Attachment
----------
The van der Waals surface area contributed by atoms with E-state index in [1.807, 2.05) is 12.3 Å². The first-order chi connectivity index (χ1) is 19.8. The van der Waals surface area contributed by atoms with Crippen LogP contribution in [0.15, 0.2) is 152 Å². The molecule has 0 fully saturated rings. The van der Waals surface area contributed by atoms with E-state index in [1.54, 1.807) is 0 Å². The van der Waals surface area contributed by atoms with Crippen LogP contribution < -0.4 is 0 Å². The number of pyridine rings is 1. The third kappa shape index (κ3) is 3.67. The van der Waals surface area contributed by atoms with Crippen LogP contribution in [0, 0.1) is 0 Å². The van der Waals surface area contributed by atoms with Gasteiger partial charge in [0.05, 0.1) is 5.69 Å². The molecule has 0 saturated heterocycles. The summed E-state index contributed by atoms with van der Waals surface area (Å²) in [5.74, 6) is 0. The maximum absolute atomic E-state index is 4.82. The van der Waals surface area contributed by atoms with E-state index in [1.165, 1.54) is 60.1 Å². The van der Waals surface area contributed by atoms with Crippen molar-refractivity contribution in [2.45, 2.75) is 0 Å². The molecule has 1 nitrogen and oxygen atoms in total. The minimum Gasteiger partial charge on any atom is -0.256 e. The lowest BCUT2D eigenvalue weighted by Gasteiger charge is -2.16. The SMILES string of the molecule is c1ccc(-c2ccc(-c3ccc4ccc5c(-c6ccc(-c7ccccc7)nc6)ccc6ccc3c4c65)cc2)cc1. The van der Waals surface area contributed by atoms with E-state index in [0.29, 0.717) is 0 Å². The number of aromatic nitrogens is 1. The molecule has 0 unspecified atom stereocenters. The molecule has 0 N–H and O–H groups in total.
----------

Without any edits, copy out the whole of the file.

The van der Waals surface area contributed by atoms with E-state index in [1.807, 2.05) is 12.3 Å². The first-order chi connectivity index (χ1) is 19.8. The van der Waals surface area contributed by atoms with Crippen LogP contribution in [0.15, 0.2) is 152 Å². The molecule has 0 fully saturated rings. The van der Waals surface area contributed by atoms with E-state index in [1.54, 1.807) is 0 Å². The van der Waals surface area contributed by atoms with Crippen LogP contribution < -0.4 is 0 Å². The number of pyridine rings is 1. The third kappa shape index (κ3) is 3.67. The van der Waals surface area contributed by atoms with Crippen LogP contribution in [0, 0.1) is 0 Å². The van der Waals surface area contributed by atoms with Gasteiger partial charge in [0.05, 0.1) is 5.69 Å². The molecule has 0 saturated heterocycles. The summed E-state index contributed by atoms with van der Waals surface area (Å²) in [5.74, 6) is 0. The maximum absolute atomic E-state index is 4.82. The van der Waals surface area contributed by atoms with E-state index in [1.165, 1.54) is 60.1 Å². The van der Waals surface area contributed by atoms with Crippen molar-refractivity contribution in [2.45, 2.75) is 0 Å². The molecule has 1 nitrogen and oxygen atoms in total. The minimum Gasteiger partial charge on any atom is -0.256 e. The lowest BCUT2D eigenvalue weighted by Gasteiger charge is -2.16. The SMILES string of the molecule is c1ccc(-c2ccc(-c3ccc4ccc5c(-c6ccc(-c7ccccc7)nc6)ccc6ccc3c4c65)cc2)cc1. The van der Waals surface area contributed by atoms with E-state index in [0.29, 0.717) is 0 Å². The number of aromatic nitrogens is 1. The molecule has 0 unspecified atom stereocenters. The molecule has 0 N–H and O–H groups in total.